For many companies, disaster recovery (DR) and business continuity (BC) planning are rushed reactions to a disaster. Proactive disaster recovery
Most large disaster recovery outsourcers offer anything from a mirrored site with an RTO of greater than one hour to time-share sites with an RTO-RPO of fewer than 48 hours. For mirrored sites, there are severe distance constraints and DR site storage equipment is typically dedicated to one organization. For time-share sites, tapes or other media are shipped to the DR site and outsourcers supply servers, storage and networking to use. Some outsourcers also offer shell sites with only raised floor, power and cooling that can have an RTO-RPO less than one week. For shell sites, hardware must be shipped and installed prior to restoring applications and data.
What happens when a region wide disaster hits?
Timeshare sites are offered on a first come, first served basis. Many outsourcers provide alternate DR sites to be used when a designated DR site is full. However, any telecommunications and/or networking bandwidth services previously dedicated to support designated DR site business requirements must be re-routed to the alternate site(s) at the outsourcer's expense.
DR outsourcers should actively manage regional disaster risk, especially with respect to a 25 mile wide disaster centered around the nearest large city. Most outsourcers either limit this risk by not offering more services than can be simultaneously supported or oversubscribe and yet offer enough alternate sites to cover regional disasters. Oversubscription rates also often impact DR test scheduling availability.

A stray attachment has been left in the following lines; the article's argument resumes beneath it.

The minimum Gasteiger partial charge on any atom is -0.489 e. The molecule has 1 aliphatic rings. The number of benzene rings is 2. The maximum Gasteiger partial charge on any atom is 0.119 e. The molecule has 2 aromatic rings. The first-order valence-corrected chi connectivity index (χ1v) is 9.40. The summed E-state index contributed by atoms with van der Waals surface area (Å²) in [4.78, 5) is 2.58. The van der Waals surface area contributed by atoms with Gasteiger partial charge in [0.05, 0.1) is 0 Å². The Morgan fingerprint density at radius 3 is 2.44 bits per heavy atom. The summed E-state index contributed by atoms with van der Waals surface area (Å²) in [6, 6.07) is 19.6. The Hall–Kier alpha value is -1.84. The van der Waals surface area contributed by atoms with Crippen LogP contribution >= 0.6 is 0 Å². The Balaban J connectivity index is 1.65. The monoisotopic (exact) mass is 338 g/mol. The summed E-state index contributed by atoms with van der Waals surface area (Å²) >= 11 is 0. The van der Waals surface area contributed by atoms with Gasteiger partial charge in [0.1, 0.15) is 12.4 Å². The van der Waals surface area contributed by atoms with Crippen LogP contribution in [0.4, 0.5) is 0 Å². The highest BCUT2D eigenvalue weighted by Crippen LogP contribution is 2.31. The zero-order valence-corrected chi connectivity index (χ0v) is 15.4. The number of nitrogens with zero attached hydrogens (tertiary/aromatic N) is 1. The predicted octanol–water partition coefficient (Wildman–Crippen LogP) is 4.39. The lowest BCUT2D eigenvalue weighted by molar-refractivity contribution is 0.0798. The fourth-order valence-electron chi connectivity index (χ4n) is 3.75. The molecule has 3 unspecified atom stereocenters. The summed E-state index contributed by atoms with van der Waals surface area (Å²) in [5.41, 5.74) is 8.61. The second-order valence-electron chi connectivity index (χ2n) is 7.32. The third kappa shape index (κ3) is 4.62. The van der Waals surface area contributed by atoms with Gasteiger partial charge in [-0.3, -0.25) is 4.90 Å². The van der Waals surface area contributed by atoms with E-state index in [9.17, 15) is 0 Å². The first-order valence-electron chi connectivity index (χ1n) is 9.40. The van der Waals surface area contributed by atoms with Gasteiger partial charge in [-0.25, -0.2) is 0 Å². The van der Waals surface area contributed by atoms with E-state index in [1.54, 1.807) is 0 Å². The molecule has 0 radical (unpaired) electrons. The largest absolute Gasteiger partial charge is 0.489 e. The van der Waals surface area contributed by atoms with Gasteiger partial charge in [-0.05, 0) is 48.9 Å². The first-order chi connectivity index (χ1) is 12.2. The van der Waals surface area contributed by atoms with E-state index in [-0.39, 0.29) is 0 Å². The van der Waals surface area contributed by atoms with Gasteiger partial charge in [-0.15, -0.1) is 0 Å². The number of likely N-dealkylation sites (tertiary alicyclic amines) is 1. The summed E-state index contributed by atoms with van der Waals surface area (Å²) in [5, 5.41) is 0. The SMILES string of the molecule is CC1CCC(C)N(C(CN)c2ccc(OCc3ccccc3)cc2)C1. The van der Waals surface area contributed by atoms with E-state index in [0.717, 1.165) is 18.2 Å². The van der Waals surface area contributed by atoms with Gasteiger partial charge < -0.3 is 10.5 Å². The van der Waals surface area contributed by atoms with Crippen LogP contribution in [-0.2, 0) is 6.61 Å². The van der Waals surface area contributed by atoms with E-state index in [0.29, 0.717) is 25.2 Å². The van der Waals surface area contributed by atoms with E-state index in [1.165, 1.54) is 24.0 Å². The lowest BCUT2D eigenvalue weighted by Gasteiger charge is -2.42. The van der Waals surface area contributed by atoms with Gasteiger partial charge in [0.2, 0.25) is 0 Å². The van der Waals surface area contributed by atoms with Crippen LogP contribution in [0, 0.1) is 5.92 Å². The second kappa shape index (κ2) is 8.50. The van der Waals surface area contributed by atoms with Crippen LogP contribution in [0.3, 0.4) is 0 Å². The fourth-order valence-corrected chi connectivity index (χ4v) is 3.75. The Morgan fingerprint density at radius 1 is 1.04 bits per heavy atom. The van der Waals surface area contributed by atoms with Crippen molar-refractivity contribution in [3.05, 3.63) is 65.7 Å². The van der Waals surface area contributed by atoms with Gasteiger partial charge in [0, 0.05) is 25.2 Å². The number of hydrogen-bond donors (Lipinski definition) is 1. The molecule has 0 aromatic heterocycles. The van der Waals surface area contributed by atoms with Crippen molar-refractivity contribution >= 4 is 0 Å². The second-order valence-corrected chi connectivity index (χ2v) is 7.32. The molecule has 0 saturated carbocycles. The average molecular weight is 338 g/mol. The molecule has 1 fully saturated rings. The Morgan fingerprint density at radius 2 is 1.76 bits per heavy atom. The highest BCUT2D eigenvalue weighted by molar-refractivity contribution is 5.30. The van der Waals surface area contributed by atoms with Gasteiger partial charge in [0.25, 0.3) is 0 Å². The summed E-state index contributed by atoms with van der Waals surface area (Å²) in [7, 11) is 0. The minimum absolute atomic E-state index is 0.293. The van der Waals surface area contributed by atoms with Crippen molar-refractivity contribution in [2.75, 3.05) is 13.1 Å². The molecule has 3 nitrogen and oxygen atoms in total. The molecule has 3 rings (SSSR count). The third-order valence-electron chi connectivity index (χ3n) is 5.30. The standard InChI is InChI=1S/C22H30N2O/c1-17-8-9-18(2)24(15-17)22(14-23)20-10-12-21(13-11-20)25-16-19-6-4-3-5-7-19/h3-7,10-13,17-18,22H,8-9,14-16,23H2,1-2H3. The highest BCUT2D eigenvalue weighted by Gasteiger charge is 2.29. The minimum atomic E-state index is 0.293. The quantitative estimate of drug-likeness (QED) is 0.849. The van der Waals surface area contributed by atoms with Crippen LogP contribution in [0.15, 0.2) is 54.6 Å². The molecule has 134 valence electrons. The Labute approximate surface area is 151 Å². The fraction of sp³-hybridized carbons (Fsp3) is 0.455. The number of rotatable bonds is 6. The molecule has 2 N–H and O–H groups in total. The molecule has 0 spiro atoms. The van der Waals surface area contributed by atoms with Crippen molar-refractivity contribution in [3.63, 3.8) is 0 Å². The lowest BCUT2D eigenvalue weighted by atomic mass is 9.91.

Are the designated and alternate DR sites high availability data centers?
The Uptime Institute, the industry leading data center certification authority, defines four tiers of data center sites as follows:
- Tier I has basic infrastructure
- Tier II has redundant capacity components with single non-redundant distribution infrastructure
- Tier III has redundant capacity components and multiple independent distribution paths providing concurrently maintainable infrastructure
- Tier IV has fault tolerant infrastructure
Outsourcers should supply at least Tier III DR sites as defined by the Uptime Institute and should match or exceed the primary site availability level.
How much disaster recovery test time is supplied with your disaster recovery service?
Periodic tests or exercises are critical to any successful DR plan. Most contracts offer two days of test time per year but often more time can be purchased. Testing is critical in assuring the viability of the overall DR plan, both to the business as well as the outsourcer. Some service firms also offer detailed audits on DR exercises.
What hardware and software is supplied at the DR sites?
An outsourcer must supply hardware at DR sites compatible to hardware available at the primary data center. For instance, where data security is used at the primary site, compatible data encryption and key management services must be available at the DR site. Additionally, the outsourcer should supply software for all common operating systems and database servers. Special applications software is typically licensed to the primary data center owner and needs to be transferred to the DR site while running or testing there.
These five questions only constitute a starting point for an informed discussion with prospective disaster recovery services. More questions need to be asked regarding costs, DR and BC planning support, DR site personnel, etc. Disasters do happen – a DR plan using outsourced service providers may be a viable alternative.
About the author: Ray Lucchesi is president of Silverton Consulting, a storage, strategy and systems consulting services company.
This was first published in May 2010